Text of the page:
Georgia prisoner strike comes out of lockdown

By Kung Li

Georgia prisoners came out of their cells today, ending the lockdown phase of the largest prison work strike in U.S. history. The coordinated, nonviolent action drew support from around the country.

Months in the planning, the work strike this past week surprised prison officials.    

Officials at the Department of Corrections have been anxious about deteriorating conditions in Georgia's prisons since early 2010, when wardens were ordered to start triple bunking prisoners in response to budget cuts. Squeezing three prisoners into cells intended for one, prison officials were on the lookout for prisoners to riot, or prisoners' rights lawyers to litigate, or both.  

Instead, prisoners used text messages to organize an unprecedented work strike by thousands of prisoners across 10 prisons. Demanding a living wage for work, the prisoners fault the GDC for having prisoners work for free "in violation of the 13th Amendment to the Constitution prohibiting slavery and involuntary servitude." 

Poor conditions and substandard medical care are also on the prisoners' list of demands. The prisoners' primary interest, however, seems to be about being recognized as workers, and entitled to fair pay.

Strike leaders chose a mid-December start date in the hopes that cooler temperatures would help keep tempers in check and the action nonviolent.

The morning of Dec. 9, prisoners assigned to the earliest shift in the kitchen refused to leave their cells. For the rest of the day and through the next week, all prisoners in four prisons remained in their cells rather than report to work. Groups of prisoners in six other prisons joined the strike by also refusing to work.   

On Dec. 13, the GDC issued a news release claiming the four prisons where there had been complete strikes -- Hays State Prison in the northwest corner of Georgia, and Macon State Prison, Telfair State Prison, and Smith State Prison in the black belt to the south -- had been put into lockdown, and no prisoners had been permitted to leave their cells.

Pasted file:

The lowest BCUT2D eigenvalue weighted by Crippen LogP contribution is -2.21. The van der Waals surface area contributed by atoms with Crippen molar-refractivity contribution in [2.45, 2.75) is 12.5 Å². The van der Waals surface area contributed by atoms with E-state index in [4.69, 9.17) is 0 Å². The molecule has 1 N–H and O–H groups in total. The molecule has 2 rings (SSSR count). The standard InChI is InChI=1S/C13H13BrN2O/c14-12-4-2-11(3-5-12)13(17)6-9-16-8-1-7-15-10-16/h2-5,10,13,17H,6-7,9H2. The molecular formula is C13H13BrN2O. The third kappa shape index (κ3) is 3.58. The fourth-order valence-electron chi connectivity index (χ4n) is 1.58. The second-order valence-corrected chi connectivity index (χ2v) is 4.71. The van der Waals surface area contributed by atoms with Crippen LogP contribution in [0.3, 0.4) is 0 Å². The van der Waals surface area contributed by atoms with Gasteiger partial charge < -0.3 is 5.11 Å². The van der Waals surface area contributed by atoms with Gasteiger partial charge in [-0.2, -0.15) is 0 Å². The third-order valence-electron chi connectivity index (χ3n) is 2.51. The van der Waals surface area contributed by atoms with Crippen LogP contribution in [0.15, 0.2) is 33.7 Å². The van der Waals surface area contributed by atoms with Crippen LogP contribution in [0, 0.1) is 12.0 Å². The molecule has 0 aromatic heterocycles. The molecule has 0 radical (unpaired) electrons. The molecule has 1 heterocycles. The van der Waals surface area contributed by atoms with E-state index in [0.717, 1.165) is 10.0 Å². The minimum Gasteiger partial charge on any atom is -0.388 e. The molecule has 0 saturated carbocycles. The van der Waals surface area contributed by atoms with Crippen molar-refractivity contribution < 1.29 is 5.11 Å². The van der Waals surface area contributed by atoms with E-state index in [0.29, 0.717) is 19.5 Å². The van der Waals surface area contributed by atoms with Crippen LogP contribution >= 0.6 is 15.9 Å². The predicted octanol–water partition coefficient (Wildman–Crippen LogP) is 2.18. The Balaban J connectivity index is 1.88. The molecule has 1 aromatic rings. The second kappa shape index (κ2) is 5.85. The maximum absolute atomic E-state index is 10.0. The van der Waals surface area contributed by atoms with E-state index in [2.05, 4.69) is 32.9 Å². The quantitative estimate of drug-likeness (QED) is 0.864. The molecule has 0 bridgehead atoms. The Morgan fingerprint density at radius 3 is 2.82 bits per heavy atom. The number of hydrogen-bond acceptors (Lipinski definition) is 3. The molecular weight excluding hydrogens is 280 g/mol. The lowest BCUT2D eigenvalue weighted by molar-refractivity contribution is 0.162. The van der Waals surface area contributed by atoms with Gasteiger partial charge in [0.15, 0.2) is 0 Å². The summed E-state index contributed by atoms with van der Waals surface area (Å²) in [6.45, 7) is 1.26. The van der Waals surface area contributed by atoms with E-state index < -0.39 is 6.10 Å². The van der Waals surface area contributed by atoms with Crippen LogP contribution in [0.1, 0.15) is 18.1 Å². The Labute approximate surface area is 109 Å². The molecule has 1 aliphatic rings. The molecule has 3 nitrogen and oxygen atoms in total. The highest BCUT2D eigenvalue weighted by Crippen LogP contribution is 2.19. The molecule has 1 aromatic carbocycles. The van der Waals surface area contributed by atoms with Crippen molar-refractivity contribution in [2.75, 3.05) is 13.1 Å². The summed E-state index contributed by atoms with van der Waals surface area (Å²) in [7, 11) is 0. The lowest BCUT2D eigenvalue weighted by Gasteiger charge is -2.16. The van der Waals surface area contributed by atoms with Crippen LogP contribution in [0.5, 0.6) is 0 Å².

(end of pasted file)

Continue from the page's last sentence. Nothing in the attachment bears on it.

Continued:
Leaders of the strike are relying on Elaine Brown, former chairperson of the Black Panther Party and a co-founder of Georgia's Mothers Advocating Juvenile Justice, to gather outside support. Brown formed the Concerned Coalition to Respect Prisoners' Rights for individuals and organizations wanting to stand in solidarity with the strikers. The Coalition expects to meet with GDC Commissioner Brian Owens tomorrow.

Prisoners in contact with media outlets have stressed the cohesion of strikers across race and ethnic lines. "They want to break up the unity we have here," said an anonymous strike leader in an interview with the Black Agenda Report. "We have the Crips and the Bloods, we have the Muslims, we have the head Mexicans, and we have the Aryans all with a peaceful understanding, all on common ground."

Prison officials responded to the strike by turning off the hot water, transferring prisoners they believe to be strike leaders, and confiscating cell phones.  Cell phones are contraband in Georgia's prisons, but widely available for sale from correctional officers.  

The full list of demands:

* A LIVING WAGE FOR WORK: In violation of the 13th Amendment to the Constitution prohibiting slavery and involuntary servitude, the DOC demands prisoners work for free.

* EDUCATIONAL OPPORTUNITIES: For the great majority of prisoners, the DOC denies all opportunities for education beyond the GED, despite the benefit to both prisoners and society.

* DECENT HEALTH CARE: In violation of the Eighth Amendment prohibition against cruel and unusual punishments, the DOC denies adequate medical care to prisoners, charges excessive fees for the most minimal care and is responsible for extraordinary pain and suffering.
* AN END TO CRUEL AND UNUSUAL PUNISHMENTS: In further violation of the Eighth Amendment, the DOC is responsible for cruel prisoner punishments for minor infractions of rules.

* DECENT LIVING CONDITIONS: Georgia prisoners are confined in over-crowded, substandard conditions, with little heat in winter and oppressive heat in summer.

* NUTRITIONAL MEALS: Vegetables and fruit are in short supply in DOC facilities while starches and fatty foods are plentiful.

* VOCATIONAL AND SELF-IMPROVEMENT OPPORTUNITIES: The DOC has stripped its facilities of all opportunities for skills training, self-improvement and proper exercise.

* ACCESS TO FAMILIES: The DOC has disconnected thousands of prisoners from their families by imposing excessive telephone charges and innumerable barriers to visitation.

* JUST PAROLE DECISIONS: The Parole Board capriciously and regularly denies parole to the majority of prisoners despite evidence of eligibility.

Kung Li is a fellow at the Open Society Foundation and is the former director of the Southern Center for Human Rights.